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    At this point it’s almost hard not to blame the victim. Apple has a long history of deleting music whenever they feel like it, why would anybody trust iTunes with the only copy of their music?!?

    I completely agree it’s unbelievable and wrong, but they’ve done it on purpose for a long time, and they’re probably not going to do anything about it.

    Here’s my anecdotal story about this: A while back I was having a problem with music on my phone. Sometimes out of the blue entire playlists would simply be empty. I knew the music had been there because I was listening to it the day before for example, and there’s no reason I would create an empty playlist and load it onto my phone - it just doesn’t make sense. Eventually I tracked down the problem. If the music is loaded into iTunes from an external hard drive, and that drive isn’t connected when the phone is plugged in, iTunes will delete the music off the phone.

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      Because people generally think they own/have control of their computers and that their software will behave in a generally amicable way towards them and their data. Unfortunately as you mention, iPhones, iPods and iPads are fair game. Notice I didn’t say “smartphones and tablets”. Abusing your customers, it’s an Apple thing.

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      Wow, this is bonkers. I continue to like iTunes as a music player, but I’m glad I use Little Snitch to deny it most network access to *.apple.com domain names.

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        I’ve been maintaining a music collection on my hard drive since 8th grade… I’ve never been so happy to use Linux.

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          I have trouble empathizing because I would never lose my files like this, for reasons that that boil down to “I’m a programmer so I know better.” But that’s not acceptable UX for non-programmers. There are so many hard decisions, I’m relieved I don’t work on user facing software.

          Also, I think he config issued himself, since I have Apple Music on, without matching enabled. I’ve imported songs / remixes not available on Apple Music and it keeps the exact song and album cover I specify, and syncs it to my other devices. Maybe if they’d done that, they’d be fine. Still it’s a big deal to match and delete without warning. O_O

          WAV files have about ten times the number of samples,

          Complete misunderstanding of audio compression technology, but I guess that’s irrelevant.

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            Holy crap. This is making me seriously consider dropping my Spotify subscription (because as soon as one company gets away with it, the others will follow) and slowly buying back my library on CDs. That’s just freaking evil.

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              Does Spotify offer to upload your personal library and serve it to you? I thought the external song stuff was just integration of local files with your library and if the file didn’t exist on the local system it wouldn’t play it?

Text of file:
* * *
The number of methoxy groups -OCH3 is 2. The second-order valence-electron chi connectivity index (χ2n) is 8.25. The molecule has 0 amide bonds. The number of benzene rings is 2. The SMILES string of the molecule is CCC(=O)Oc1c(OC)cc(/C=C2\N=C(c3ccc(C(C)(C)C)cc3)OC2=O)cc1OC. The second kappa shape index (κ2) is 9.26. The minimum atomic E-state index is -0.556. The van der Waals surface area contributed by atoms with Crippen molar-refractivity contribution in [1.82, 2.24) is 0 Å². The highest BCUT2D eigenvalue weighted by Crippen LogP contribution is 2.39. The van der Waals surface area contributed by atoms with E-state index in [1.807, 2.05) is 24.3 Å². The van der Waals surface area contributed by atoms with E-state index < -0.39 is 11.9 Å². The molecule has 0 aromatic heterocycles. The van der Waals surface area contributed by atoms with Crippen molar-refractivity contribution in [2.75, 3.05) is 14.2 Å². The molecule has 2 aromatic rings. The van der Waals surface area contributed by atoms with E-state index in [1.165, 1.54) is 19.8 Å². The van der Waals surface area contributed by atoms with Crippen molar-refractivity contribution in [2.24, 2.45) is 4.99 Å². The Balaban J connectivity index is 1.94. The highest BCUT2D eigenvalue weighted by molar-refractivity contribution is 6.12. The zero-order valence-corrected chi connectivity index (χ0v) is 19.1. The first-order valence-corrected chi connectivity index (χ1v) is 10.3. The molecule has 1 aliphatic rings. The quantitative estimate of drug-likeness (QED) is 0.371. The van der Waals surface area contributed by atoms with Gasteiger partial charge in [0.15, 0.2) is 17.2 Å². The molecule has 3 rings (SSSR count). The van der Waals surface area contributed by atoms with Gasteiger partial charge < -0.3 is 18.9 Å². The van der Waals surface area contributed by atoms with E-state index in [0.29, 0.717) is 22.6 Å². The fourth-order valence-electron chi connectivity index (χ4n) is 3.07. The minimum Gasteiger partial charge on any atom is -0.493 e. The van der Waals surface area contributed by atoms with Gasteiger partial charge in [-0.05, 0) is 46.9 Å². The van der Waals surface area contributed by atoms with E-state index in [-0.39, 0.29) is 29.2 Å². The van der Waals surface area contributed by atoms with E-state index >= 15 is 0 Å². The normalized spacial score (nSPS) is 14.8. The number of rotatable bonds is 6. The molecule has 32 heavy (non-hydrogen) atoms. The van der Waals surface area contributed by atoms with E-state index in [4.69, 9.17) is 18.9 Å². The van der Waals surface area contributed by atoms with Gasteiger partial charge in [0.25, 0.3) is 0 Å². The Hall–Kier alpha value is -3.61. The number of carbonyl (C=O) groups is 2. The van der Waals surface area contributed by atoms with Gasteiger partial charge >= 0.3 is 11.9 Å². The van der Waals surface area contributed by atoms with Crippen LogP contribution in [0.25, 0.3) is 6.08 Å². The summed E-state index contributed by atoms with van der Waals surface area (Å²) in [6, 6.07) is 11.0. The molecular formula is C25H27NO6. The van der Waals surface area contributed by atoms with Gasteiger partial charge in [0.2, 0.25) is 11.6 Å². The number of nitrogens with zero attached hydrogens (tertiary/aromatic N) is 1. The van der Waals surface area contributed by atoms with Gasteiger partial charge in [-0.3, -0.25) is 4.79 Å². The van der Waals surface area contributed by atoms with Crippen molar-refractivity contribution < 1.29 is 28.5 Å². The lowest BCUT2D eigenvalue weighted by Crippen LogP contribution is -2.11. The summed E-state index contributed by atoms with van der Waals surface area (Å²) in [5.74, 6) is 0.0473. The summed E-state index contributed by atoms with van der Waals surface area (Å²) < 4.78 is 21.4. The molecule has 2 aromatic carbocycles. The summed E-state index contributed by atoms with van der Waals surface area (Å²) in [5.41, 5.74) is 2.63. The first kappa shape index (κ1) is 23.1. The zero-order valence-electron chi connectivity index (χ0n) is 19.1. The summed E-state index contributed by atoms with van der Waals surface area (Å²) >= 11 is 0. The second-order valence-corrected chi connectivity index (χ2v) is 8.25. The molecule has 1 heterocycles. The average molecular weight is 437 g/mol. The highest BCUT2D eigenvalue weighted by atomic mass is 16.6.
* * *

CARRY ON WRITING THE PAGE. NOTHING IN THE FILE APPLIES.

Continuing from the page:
There are plenty of reasons to want to drop Spotify, but this is one of the more out there ones I think.

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                You’re right, it is just reads a local library for now. However, many of the other popular streaming services upload your music. I wouldn’t be surprised to see Spotify add this “feature” too.

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                  With how much bad PR apple is getting over this I highly doubt Spotify will add such a feature. Although all of these fears can be avoided if regular backup are taken.

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              It’s interesting that in the link here, they say that they don’t touch your files:


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                That’s from July of 2015. They’ve had a keynote presentation since then, so I think it’s safe to say that it’s out-of-date by Apple’s standards.

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                  It says they don’t “change or alter” the files, but I guess deletion technically doesn’t count as modification?

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                    Re-encoding the original to a different format then removing the original is modification.

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                  Who is Amber? I guess she works for Apple, but have no idea what her role or position is.

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                    It took three representatives before I could even speak to someone who comprehended what I was saying, and even when she admitted to Apple’s shady practice, she was able to offer no solution besides “don’t use the product.”

                    From this, I’d guess she’s a customer support representative that the author reached by calling Apple’s support line.

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                      Thanks. I apparently stopped reading half way through the last paragraph, expecting it to be more of a recap.

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                    I guess it’s also on the homepage, but in case people haven’t seen it, apparently there’s more to the story.